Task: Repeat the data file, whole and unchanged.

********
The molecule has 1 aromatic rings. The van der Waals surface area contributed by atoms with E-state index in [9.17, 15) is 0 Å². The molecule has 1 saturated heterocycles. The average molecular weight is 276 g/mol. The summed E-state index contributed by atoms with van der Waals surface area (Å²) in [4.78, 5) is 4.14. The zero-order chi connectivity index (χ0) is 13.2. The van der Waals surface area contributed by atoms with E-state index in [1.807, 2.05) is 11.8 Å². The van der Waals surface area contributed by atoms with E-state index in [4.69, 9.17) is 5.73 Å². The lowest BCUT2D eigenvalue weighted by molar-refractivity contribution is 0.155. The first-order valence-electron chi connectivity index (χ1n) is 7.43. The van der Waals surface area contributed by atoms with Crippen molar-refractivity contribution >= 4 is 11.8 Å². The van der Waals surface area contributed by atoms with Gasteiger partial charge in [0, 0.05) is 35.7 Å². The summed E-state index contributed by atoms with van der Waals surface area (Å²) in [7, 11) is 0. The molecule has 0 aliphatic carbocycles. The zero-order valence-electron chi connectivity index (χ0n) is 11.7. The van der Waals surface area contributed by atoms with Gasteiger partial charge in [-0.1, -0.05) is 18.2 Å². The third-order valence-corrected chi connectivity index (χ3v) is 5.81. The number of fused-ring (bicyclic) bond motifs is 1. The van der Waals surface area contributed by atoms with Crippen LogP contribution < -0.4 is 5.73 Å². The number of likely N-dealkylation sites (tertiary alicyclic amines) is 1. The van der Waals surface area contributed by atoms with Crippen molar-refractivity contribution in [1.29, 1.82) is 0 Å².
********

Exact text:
The molecule has 1 aromatic rings. The van der Waals surface area contributed by atoms with E-state index in [9.17, 15) is 0 Å². The molecule has 1 saturated heterocycles. The average molecular weight is 276 g/mol. The summed E-state index contributed by atoms with van der Waals surface area (Å²) in [4.78, 5) is 4.14. The zero-order chi connectivity index (χ0) is 13.2. The van der Waals surface area contributed by atoms with E-state index in [1.807, 2.05) is 11.8 Å². The van der Waals surface area contributed by atoms with E-state index in [4.69, 9.17) is 5.73 Å². The lowest BCUT2D eigenvalue weighted by molar-refractivity contribution is 0.155. The first-order valence-electron chi connectivity index (χ1n) is 7.43. The van der Waals surface area contributed by atoms with Crippen molar-refractivity contribution >= 4 is 11.8 Å². The van der Waals surface area contributed by atoms with Gasteiger partial charge in [0, 0.05) is 35.7 Å². The summed E-state index contributed by atoms with van der Waals surface area (Å²) in [7, 11) is 0. The molecule has 0 aliphatic carbocycles. The zero-order valence-electron chi connectivity index (χ0n) is 11.7. The van der Waals surface area contributed by atoms with Gasteiger partial charge in [-0.1, -0.05) is 18.2 Å². The third-order valence-corrected chi connectivity index (χ3v) is 5.81. The number of fused-ring (bicyclic) bond motifs is 1. The van der Waals surface area contributed by atoms with Crippen LogP contribution < -0.4 is 5.73 Å². The number of likely N-dealkylation sites (tertiary alicyclic amines) is 1. The van der Waals surface area contributed by atoms with Crippen molar-refractivity contribution in [1.29, 1.82) is 0 Å².